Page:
The Doris Duke International Clinical Research Fellowship (ICRF) is designed to encourage medical students to pursue clinical research careers by exposing them to exciting research opportunities in developing countries. Students who are matriculated at any U.S.-based medical school are eligible for this opportunity.
Students who participate in the ICRF program will take a year off from medical school to conduct international clinical research under the direction of a mentor working in global health.
Each fellow will work with a mentor to formulate a specific research project, write up the protocol, and follow the protocol through the relevant approval processes. The student will then take primary responsibility for initiating and conducting the study.
Site Descriptions and Programs
UNC PROJECT-CHINA Site Director: Joseph D. Tucker, MD, PhD
UNC has a long history of collaborative health research, service, and training in China. The mission of UNC Project-China is to work collaboratively to improve the health of China and promote UNC-Chapel Hill’s presence in China. UNC faculty, students, and trainees are leading research on non-communicable diseases, HIV and STIs, maternal and child health, and other global health areas.
China has tremendous inequalities and unique capacity for public health implementation, providing a dynamic and rich environment in which to pursue mentored research through the Doris Duke program. China’s rapid resurgence of sexually transmitted diseases creates opportunities for clinical, epidemiological, behavioral, and basic science research focused on sexual health. Large funded projects supported by the NIH, WHO, and Gates Foundation create opportunities for students to carve out parallel mentored research.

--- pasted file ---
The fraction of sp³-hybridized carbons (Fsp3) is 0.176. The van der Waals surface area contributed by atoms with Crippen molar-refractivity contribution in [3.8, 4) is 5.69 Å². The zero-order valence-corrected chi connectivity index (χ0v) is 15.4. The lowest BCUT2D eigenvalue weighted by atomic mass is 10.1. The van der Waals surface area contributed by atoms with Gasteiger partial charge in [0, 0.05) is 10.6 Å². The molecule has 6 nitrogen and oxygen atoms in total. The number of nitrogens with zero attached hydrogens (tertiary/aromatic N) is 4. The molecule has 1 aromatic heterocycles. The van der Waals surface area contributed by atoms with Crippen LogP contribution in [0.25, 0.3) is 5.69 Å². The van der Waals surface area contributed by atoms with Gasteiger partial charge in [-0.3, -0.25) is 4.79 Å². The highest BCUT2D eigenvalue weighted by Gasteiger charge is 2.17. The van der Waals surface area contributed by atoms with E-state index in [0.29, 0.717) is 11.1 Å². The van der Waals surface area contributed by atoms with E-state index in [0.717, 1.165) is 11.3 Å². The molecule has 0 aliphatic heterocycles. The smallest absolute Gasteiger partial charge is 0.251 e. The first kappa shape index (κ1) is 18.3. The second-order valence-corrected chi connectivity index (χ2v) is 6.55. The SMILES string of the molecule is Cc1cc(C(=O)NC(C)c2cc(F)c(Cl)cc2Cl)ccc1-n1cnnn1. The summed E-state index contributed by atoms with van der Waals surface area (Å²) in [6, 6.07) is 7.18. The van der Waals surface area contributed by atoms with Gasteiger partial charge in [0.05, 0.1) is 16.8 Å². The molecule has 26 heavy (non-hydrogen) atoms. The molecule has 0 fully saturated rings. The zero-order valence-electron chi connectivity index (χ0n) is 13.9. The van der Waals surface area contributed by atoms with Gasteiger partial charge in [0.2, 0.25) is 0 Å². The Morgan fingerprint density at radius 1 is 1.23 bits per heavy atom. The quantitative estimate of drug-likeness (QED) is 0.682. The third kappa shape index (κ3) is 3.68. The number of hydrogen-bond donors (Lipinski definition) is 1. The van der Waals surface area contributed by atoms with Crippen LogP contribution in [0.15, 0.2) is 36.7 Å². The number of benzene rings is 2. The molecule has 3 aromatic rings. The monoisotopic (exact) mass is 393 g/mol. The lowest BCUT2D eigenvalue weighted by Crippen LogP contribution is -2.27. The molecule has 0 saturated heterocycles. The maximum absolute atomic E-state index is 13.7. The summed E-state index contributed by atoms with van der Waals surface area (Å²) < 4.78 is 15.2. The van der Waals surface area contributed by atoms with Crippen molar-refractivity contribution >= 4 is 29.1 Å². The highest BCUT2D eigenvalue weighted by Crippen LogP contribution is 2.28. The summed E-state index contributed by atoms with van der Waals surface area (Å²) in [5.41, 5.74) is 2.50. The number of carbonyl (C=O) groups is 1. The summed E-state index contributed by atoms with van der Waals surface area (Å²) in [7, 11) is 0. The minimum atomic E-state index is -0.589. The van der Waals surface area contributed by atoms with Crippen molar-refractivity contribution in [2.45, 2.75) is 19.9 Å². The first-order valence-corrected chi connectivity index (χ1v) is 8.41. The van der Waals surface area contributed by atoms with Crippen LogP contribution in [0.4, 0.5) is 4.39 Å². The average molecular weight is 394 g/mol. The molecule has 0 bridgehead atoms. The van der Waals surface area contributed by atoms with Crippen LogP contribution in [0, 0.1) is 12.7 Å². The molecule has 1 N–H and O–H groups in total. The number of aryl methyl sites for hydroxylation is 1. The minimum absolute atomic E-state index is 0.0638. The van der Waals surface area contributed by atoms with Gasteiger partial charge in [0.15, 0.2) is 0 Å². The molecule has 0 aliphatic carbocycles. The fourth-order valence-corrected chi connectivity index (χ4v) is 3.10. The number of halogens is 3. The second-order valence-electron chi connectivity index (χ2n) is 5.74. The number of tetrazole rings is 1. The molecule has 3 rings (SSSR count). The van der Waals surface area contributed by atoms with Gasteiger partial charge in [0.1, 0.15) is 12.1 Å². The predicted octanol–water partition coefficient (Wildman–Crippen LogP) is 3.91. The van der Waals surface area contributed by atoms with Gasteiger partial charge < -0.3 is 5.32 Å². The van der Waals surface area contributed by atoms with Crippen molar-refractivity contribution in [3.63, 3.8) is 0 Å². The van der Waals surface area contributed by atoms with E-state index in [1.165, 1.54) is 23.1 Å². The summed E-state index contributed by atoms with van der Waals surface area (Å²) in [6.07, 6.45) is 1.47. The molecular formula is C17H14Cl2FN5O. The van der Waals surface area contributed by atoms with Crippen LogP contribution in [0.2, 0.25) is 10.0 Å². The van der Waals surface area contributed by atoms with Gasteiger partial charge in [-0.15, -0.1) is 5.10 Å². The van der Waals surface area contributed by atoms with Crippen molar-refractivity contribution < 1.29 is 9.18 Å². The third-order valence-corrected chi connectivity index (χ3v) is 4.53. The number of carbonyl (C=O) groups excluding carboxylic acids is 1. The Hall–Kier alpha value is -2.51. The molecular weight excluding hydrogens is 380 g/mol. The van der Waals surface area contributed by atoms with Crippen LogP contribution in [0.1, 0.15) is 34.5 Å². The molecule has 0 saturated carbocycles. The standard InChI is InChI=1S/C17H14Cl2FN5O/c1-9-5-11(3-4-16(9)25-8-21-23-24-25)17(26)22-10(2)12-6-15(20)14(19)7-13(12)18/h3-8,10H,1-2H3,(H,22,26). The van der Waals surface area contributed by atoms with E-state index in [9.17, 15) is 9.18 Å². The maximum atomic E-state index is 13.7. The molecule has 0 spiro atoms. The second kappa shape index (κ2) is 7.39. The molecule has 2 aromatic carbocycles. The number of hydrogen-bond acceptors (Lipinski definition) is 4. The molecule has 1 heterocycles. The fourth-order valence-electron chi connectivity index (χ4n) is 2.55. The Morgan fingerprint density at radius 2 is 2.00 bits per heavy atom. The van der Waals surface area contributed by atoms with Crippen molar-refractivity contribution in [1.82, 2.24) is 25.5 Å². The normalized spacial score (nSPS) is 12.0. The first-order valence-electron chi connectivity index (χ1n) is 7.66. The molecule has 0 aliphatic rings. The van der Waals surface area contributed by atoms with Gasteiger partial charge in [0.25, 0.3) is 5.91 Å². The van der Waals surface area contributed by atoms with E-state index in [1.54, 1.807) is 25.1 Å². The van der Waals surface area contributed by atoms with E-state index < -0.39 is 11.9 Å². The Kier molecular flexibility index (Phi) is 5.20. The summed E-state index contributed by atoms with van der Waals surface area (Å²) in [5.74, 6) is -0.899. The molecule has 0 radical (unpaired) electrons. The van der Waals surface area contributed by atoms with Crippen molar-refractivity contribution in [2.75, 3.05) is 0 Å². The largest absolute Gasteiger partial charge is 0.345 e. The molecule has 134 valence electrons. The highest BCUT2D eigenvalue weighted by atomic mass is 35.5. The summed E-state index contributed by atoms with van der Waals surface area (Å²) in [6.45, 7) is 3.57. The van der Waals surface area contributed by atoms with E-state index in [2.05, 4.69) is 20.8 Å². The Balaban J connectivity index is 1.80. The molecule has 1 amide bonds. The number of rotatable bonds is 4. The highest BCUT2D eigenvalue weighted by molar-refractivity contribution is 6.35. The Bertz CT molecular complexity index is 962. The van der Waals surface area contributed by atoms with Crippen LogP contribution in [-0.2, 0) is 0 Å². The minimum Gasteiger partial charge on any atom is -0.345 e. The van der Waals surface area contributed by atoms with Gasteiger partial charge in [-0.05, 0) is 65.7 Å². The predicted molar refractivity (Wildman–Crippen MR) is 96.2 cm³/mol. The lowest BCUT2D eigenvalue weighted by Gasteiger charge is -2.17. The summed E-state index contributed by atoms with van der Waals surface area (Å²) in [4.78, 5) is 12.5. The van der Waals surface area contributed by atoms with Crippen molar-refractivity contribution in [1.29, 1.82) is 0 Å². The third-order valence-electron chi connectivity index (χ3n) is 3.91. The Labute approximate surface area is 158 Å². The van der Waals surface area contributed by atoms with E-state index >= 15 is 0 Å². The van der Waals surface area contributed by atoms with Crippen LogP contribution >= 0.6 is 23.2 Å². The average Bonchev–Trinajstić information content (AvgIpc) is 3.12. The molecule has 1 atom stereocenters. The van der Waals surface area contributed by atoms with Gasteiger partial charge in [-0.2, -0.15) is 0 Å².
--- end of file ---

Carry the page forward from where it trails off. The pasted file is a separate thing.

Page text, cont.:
Students interested in working with UNC Project-China must demonstrate proficiency in Mandarin (preferable) or Cantonese during an in-person interview.
ICRF China students will work in Guangzhou, Nanjing or Beijing, depending on the project. Contact Joe Tucker, MD, PhD to discuss the opportunities below.
Social entrepreneurship for sexual health (SESH): New models of care are needed to expand HIV/syphilis screening among men who have sex with men and other most-at-risk populations. In cooperation with local and regional community-based organizations, this project focuses on evaluation of health, social, and business metrics associated with innovative HIV and syphilis testing programs. For example, examining how social marketing and crowdsourcing influence the success or failure of HIV testing programs. Opportunities for qualitative and quantitative research are available. Mentors: Joseph D. Tucker, MD, PhD; Kathryn Muessig, PhD; Rosanna Peeling, PhD.
Social Science and Ethics of Curing HIV: Curing HIV is now a priority of the International AIDS Society and the US National Institutes of Health. Clinical trials have already started in many sites, including Chapel Hill. This research project examines the social, anthropological, ethical, and policy implications of cure HIV research. The coming year will focus on stakeholder policy analysis to better understand the unintended implications of cure HIV research. Mentors: Stuart Rennie, PhD; Joseph D. Tucker, MD, PhD
African Migrant Health Project in Guangzhou: There are over 100,000 African migrants in Guangzhou, but access to health services is limited by a number of cultural, linguistic, and other barriers. Local colleagues have established a clinical service for Africans in the Xiaobei Lu area. Building on this foundation, this project examines biomarker and behavioral aspects of this subpopulation in order to provide high quality migrant health services. The project also examines how larger foreign policy questions and trade issues influence health and wellness. Mentors: Joseph D. Tucker, MD, PhD; Li Ling, PhD.
Sexually Transmitted Infections: China has a resurgent syphilis epidemic and some of the highest rates of purchasing sex among urban men of anywhere in the world. The Guangdong Provincial STD Control Center plays a key role in organizing a response to STIs in Guangdong, a southern province with a high syphilis burden. This provides unique opportunities for clinical, behavioral, epidemiological, and modeling STI research. Mentors: Ligang Yang, MD, MS; Heping Zheng, PhD; Bin Yang, MD, MS; Arlene Sena-Soberano, MD, MPH.